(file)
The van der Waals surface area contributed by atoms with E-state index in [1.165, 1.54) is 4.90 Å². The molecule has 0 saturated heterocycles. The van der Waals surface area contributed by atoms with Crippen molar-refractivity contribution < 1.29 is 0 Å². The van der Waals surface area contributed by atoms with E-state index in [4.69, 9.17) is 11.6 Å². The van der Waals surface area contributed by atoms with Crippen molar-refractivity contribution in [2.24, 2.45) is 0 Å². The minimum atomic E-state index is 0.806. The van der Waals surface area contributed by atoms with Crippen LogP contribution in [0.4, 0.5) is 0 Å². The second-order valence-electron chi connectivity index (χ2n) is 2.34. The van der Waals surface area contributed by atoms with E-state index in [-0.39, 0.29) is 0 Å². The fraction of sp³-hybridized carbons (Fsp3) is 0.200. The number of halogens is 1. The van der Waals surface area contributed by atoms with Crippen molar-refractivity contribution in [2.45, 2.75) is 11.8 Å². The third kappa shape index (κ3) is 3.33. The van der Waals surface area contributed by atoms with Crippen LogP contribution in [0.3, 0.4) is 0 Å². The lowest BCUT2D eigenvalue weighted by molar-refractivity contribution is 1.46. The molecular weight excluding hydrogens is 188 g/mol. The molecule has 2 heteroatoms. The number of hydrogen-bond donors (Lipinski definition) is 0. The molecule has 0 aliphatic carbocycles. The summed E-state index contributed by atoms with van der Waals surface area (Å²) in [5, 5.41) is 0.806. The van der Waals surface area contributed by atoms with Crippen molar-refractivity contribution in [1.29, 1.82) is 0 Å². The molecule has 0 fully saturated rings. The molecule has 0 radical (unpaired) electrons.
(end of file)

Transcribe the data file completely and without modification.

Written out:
The van der Waals surface area contributed by atoms with E-state index in [1.165, 1.54) is 4.90 Å². The molecule has 0 saturated heterocycles. The van der Waals surface area contributed by atoms with Crippen molar-refractivity contribution < 1.29 is 0 Å². The van der Waals surface area contributed by atoms with E-state index in [4.69, 9.17) is 11.6 Å². The van der Waals surface area contributed by atoms with Crippen molar-refractivity contribution in [2.24, 2.45) is 0 Å². The minimum atomic E-state index is 0.806. The van der Waals surface area contributed by atoms with Crippen LogP contribution in [0.4, 0.5) is 0 Å². The second-order valence-electron chi connectivity index (χ2n) is 2.34. The van der Waals surface area contributed by atoms with E-state index in [-0.39, 0.29) is 0 Å². The fraction of sp³-hybridized carbons (Fsp3) is 0.200. The number of halogens is 1. The van der Waals surface area contributed by atoms with Crippen molar-refractivity contribution in [2.45, 2.75) is 11.8 Å². The third kappa shape index (κ3) is 3.33. The van der Waals surface area contributed by atoms with Crippen LogP contribution in [0.3, 0.4) is 0 Å². The lowest BCUT2D eigenvalue weighted by molar-refractivity contribution is 1.46. The molecular weight excluding hydrogens is 188 g/mol. The molecule has 2 heteroatoms. The number of hydrogen-bond donors (Lipinski definition) is 0. The molecule has 0 aliphatic carbocycles. The summed E-state index contributed by atoms with van der Waals surface area (Å²) in [5, 5.41) is 0.806. The van der Waals surface area contributed by atoms with Crippen molar-refractivity contribution in [1.29, 1.82) is 0 Å². The molecule has 0 fully saturated rings. The molecule has 0 radical (unpaired) electrons.